Most of those who present with advanced lung cancer are treated with palliative care and not given anti-cancer treatments. Surgery remains the only curative option, but it needs to be done early and delays in diagnosis much reduce the chances of success.

Lung cancer is a disease of the elderly. Many of those with lung cancer are unfit and have other medical problems making surgery and recovery even more complicated. Diagnosing cancer earlier and getting them in quicker for surgery when the disease is more manageable is the only way to improve things.

This requires a thorough screening programme; something that doesn’t have universal approval. Lung cancer like alcoholic liver disease is a problematic disease. Ninety five percent of lung cancers are directly caused by smoking, which is self-inflicted and totally preventable. So should we even bother to treat them let alone screen smokers for early signs of disease?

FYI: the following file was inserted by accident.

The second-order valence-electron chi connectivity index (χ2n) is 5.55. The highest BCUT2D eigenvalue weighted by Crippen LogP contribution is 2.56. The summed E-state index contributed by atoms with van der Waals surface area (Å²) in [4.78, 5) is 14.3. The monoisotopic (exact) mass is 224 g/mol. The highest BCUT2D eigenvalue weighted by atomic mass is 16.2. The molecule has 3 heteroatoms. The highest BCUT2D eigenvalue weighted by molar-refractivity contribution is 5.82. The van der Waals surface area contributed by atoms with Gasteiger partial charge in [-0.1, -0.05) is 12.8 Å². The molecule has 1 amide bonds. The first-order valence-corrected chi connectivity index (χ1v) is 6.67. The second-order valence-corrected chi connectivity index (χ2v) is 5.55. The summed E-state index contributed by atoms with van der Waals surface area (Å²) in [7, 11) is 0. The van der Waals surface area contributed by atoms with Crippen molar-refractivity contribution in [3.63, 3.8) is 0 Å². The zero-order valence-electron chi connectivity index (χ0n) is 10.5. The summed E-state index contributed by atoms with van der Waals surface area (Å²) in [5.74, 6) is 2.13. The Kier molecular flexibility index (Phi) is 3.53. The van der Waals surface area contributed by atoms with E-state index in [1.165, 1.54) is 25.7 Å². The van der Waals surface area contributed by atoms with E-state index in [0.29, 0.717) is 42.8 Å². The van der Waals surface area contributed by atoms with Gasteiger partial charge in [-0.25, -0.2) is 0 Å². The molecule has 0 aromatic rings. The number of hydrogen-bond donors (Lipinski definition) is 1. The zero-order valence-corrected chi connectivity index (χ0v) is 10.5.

The most effective long-term approach to reducing lung cancers is smoking prevention. About 7,000 deaths each year are directly attributable to smoking.

Public perception of smokers and their ability to quit has not aided in the prevention of lung cancers. The idea that it is a filthy dirty habit, and not a recognisable drug addiction, is an unhealthy but popular opinion to hold.

Cigarettes are difficult to give up for many smokers, especially for those who have been smoking for a long time, and this needs to be recognised. About 80% of smokers in Ireland say they want to quit. But only 10% who try to can give up without nicotine replacement and then only 20% are successful.